Besides comparison of datasets, the presented Bayesian approach also allows for the evaluation of different data analysis methods. Compared to two often‐used algorithms, the method of Hart et al (2014) performs better in identifying essential genes in a CAPAN‐2 cell line screen. The performance is even further improved when gene expression information is included in the algorithm, assuming a positive correlation between expression levels and gene essentiality.
The F‐measure as a screen performance metric allows not only for quality assessment of a single screen, but upon simultaneous analysis of many screens, it can also reveal factors that may influence RNAi screening quality. In this way, it was observed that the expression of AGO2, a core component of the RNAi machinery, correlates with screen quality. Indeed, it was recently shown that AGO2 overexpression can enhance RNAi and is thus an interesting approach to improve on poorly performing shRNA screens (Börner et al, 2013).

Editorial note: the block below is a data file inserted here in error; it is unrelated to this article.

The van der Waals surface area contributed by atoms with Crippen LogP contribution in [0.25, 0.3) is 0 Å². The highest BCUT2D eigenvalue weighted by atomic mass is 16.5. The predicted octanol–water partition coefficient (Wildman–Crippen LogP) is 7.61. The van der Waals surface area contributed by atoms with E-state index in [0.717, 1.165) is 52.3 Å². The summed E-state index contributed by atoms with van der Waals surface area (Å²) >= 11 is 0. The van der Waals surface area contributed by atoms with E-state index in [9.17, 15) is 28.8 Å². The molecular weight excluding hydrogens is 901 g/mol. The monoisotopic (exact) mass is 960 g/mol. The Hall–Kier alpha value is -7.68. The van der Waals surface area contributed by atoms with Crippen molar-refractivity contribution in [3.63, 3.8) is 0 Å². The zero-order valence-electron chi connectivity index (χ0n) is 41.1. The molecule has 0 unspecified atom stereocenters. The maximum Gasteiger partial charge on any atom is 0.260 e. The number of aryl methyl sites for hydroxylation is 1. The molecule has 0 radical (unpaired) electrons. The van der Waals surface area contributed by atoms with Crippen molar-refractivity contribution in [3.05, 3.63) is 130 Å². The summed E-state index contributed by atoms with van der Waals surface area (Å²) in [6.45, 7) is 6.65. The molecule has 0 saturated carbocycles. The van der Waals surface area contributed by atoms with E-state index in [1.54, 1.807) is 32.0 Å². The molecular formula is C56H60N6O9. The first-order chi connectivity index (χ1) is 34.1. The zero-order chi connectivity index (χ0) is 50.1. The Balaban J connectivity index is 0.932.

Another factor affecting false‐negative rates in screens was uncovered when a negative correlation was detected between copy number and the ability to identify an essential gene. A tempting explanation for this is that the higher expression levels resulting from the amplification make it more difficult to fully knock down the gene expression by RNAi perturbation. A possible solution to this issue is the use of CRISPR technologies, which in principle have the potential to fully knock out any given gene. It should be noted, however, that the penetrance of such events in screening efforts is not 100% and that CRISPR technology also suffers from off‐target effects. Nevertheless, a first analysis, by Hart et al (2014) using their framework of essential and non‐essential genes, suggests that CRISPR screens have a greater sensitivity than shRNA screens, although false discovery rates are non‐trivial using this technology.